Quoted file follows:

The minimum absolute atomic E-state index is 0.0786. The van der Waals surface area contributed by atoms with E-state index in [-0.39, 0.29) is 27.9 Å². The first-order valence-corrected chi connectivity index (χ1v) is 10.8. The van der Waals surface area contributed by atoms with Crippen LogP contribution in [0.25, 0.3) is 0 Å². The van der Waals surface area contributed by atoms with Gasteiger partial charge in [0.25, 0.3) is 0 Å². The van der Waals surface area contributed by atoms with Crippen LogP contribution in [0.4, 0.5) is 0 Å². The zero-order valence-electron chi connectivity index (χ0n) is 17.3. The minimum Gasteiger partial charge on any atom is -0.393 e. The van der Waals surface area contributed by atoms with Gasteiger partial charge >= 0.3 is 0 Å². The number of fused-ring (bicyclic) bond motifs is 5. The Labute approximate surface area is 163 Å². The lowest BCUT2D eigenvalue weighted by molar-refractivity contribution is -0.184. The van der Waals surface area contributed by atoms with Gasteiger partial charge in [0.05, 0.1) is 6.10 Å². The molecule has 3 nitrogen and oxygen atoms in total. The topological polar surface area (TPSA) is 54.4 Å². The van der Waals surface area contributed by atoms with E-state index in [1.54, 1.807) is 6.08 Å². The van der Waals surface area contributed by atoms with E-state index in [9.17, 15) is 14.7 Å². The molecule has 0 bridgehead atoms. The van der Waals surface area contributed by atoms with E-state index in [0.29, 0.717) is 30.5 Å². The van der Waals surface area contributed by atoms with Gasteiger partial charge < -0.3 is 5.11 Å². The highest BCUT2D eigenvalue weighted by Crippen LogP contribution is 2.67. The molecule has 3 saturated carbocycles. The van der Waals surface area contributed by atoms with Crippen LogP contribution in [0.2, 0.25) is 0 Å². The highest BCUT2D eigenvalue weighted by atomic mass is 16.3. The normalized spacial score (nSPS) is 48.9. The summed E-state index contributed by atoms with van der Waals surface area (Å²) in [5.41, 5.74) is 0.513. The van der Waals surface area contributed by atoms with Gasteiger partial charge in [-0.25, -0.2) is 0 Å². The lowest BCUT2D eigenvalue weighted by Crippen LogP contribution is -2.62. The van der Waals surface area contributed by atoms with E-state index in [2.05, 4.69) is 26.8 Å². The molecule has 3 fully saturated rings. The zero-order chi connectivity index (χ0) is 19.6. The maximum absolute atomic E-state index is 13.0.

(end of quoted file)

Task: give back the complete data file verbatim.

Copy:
The minimum absolute atomic E-state index is 0.0786. The van der Waals surface area contributed by atoms with E-state index in [-0.39, 0.29) is 27.9 Å². The first-order valence-corrected chi connectivity index (χ1v) is 10.8. The van der Waals surface area contributed by atoms with Crippen LogP contribution in [0.25, 0.3) is 0 Å². The van der Waals surface area contributed by atoms with Gasteiger partial charge in [0.25, 0.3) is 0 Å². The van der Waals surface area contributed by atoms with Crippen LogP contribution in [0.4, 0.5) is 0 Å². The zero-order valence-electron chi connectivity index (χ0n) is 17.3. The minimum Gasteiger partial charge on any atom is -0.393 e. The van der Waals surface area contributed by atoms with Gasteiger partial charge >= 0.3 is 0 Å². The number of fused-ring (bicyclic) bond motifs is 5. The Labute approximate surface area is 163 Å². The lowest BCUT2D eigenvalue weighted by molar-refractivity contribution is -0.184. The van der Waals surface area contributed by atoms with Gasteiger partial charge in [0.05, 0.1) is 6.10 Å². The molecule has 3 nitrogen and oxygen atoms in total. The topological polar surface area (TPSA) is 54.4 Å². The van der Waals surface area contributed by atoms with E-state index in [1.54, 1.807) is 6.08 Å². The van der Waals surface area contributed by atoms with E-state index in [9.17, 15) is 14.7 Å². The molecule has 0 bridgehead atoms. The van der Waals surface area contributed by atoms with E-state index in [0.29, 0.717) is 30.5 Å². The van der Waals surface area contributed by atoms with Gasteiger partial charge < -0.3 is 5.11 Å². The highest BCUT2D eigenvalue weighted by Crippen LogP contribution is 2.67. The molecule has 3 saturated carbocycles. The van der Waals surface area contributed by atoms with Crippen LogP contribution in [0.2, 0.25) is 0 Å². The highest BCUT2D eigenvalue weighted by atomic mass is 16.3. The normalized spacial score (nSPS) is 48.9. The summed E-state index contributed by atoms with van der Waals surface area (Å²) in [5.41, 5.74) is 0.513. The van der Waals surface area contributed by atoms with Gasteiger partial charge in [-0.25, -0.2) is 0 Å². The lowest BCUT2D eigenvalue weighted by Crippen LogP contribution is -2.62. The van der Waals surface area contributed by atoms with E-state index in [2.05, 4.69) is 26.8 Å². The molecule has 3 fully saturated rings. The zero-order chi connectivity index (χ0) is 19.6. The maximum absolute atomic E-state index is 13.0.